IT Hypocrites don’t believe the Hyp(e)

IT companies selling cyber security services are mostly fakers when it comes to knowing the topic and to make matters worse flat out hypocrites.  Wow…bold statement!  How do you know?  Because we’ve seen it.

The motivator and straw that broke the camels back (and we’ve got a strong back) is this company in Grand Rapids, MI called “Fusion IT”.  A colleague of mine from that market texted me their website the other day and said:

“Oh you’ll love this…”

(how did he know LOL)

…”I heard a commercial on this radio voiced by the founder of Fusion IT.  He said blah blah blah blah blah blah about cyber security.  Then he ended with “God bless””.

Then I said…”Oh gawd”, “Let’s hack them” LOL.  I really said that!  After some industry banter back and forth my colleague said it was on a radio station called Wood Radio on 106.9 FM.  I don’t listen to Wood but I think it’s a newsy right leaning talk radio station so more talk doesn’t drive anyone to change the channel.  I’m sure listeners learn about cyber security by osmoses as they tune out the commercials.  It’s hard telling how many people’s ears perked up or were even interested in what he was saying BUT hacker talk is in the news, even on stations I listen to like NPR (that doesn’t mean I’m liberal all you conservatives).  Hacker talk and cyber security is everywhere online, it affects your daily life by exposing your private information, it now plays a role (allegedly or real) in politics from voting machines to social media trolling BUT not only is all this hacker talk in the news daily; the fear mongers who sell solutions are busy faking it until they’re making it.

Take our competition Fusion IT for example.  I checked them out at the promoted URL from the radio spot.  They give you good cyber security fear monger stats to gin up your fear so they can sell you the cure:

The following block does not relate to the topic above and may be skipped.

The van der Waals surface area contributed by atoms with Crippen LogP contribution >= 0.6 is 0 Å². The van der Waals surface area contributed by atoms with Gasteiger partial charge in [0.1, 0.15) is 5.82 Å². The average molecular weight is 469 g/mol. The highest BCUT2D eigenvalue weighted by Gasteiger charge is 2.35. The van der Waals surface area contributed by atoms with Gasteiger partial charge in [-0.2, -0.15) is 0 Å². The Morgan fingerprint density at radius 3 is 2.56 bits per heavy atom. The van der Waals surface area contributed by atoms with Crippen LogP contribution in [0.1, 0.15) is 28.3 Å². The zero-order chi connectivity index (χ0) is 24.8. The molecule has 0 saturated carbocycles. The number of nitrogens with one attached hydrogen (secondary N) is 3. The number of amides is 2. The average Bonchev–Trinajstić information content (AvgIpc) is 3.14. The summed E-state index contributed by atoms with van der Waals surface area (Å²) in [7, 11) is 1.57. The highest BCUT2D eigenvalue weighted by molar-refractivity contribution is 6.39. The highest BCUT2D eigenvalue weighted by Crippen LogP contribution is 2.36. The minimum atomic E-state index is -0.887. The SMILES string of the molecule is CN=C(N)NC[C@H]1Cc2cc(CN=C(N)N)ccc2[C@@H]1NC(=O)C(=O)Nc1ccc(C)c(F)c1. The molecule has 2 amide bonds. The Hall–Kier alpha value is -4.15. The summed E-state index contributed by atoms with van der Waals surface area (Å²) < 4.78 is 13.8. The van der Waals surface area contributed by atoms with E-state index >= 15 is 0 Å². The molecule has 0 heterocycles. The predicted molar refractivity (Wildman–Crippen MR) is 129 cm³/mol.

Lets break down what we’re reading:

Fusion’s claims that you’re in the cross hairs ISN’T TRUE!  Why? Reading is fundamental and so is comprehension.  What do cross-hairs imply?  As it relates to hacking, a hacker first cast a wide net to look for general vulnerabilities using wide ranging scanning mechanisms like port scanning looking for services on various ports.  Services like email “listen” on any number of ports like port 25 for SMTP or Simple Mail Transfer Protocol or databases “listening” on port 3306, a SQL port that you can connect to database servers on.  It’s like a dentist checking for cavities.  They don’t just look at one tooth, they look at all your teeth and poke around to find that one weak point where their poker sinks in meaning…you have a soft spot.  Do they hit a nerve?  Not yet but maybe and if they keep poking…they might find something to drill!  Hackers, crackers, jackers, scammers, spammers, phishers, etc all cast wide nets and work from the general to the specific.  They look for the easy target.  They might target a business in the “cross-hairs” BUT if they target a specific business for starters (which isn’t the norm) there is usually a massive pay off.  It’s usually a big firm, hacktivism or someone is paying them to do it like an industry competitor or they have some insider information to get the data.  So no, this is Pinocchio growing nose mis-truth…as a general rule for most business the first statement is false.  “Crosshairs” implies sniper like intent and quite frankly that’s not how it’s done from a certain perspective.

Fortunately Fusion IT specializes in keeping small and medium sized businesses safe…hmmmmmmm.  Really?  Why…where did you get this specialized skill set?  How prey-tell doth thou keep us safe oh knight of the round cyber table?  Mmmmmmm…they don’t go into it as you see at the end you need to contact them for your “free security assessment to help you understand your security posture”…it sounds like you need a security orthotic!  The fact is as we’ll see…they and many others including big companies are overpaid derpy know nothing middle-men selling snake oil.

Just the facts:

Lets start with the first quote from a threat report in 2016 which is actually a commentary about 2015 and yes…I’m posting this and their radio advert was in 2018 so…it could be argued it’s a bit dated and they’re not on the bleeding edge of information about the topic.  The cited report is put out by Symantec…who makes security products like Norton, spam filtering, malware software and other junkware that doesn’t matter.  In my view they’re not a reputable source, they’re a legacy company who gets by on their size like many a bad company (like Micro$oft and Ci$co for example) but lets assume for a moment they are a reputable source.

The quote from the report in context is about email phishing and written horribly but the full quote is:

“In the last five years, we have observed a steady increase
in attacks targeting businesses with less than 250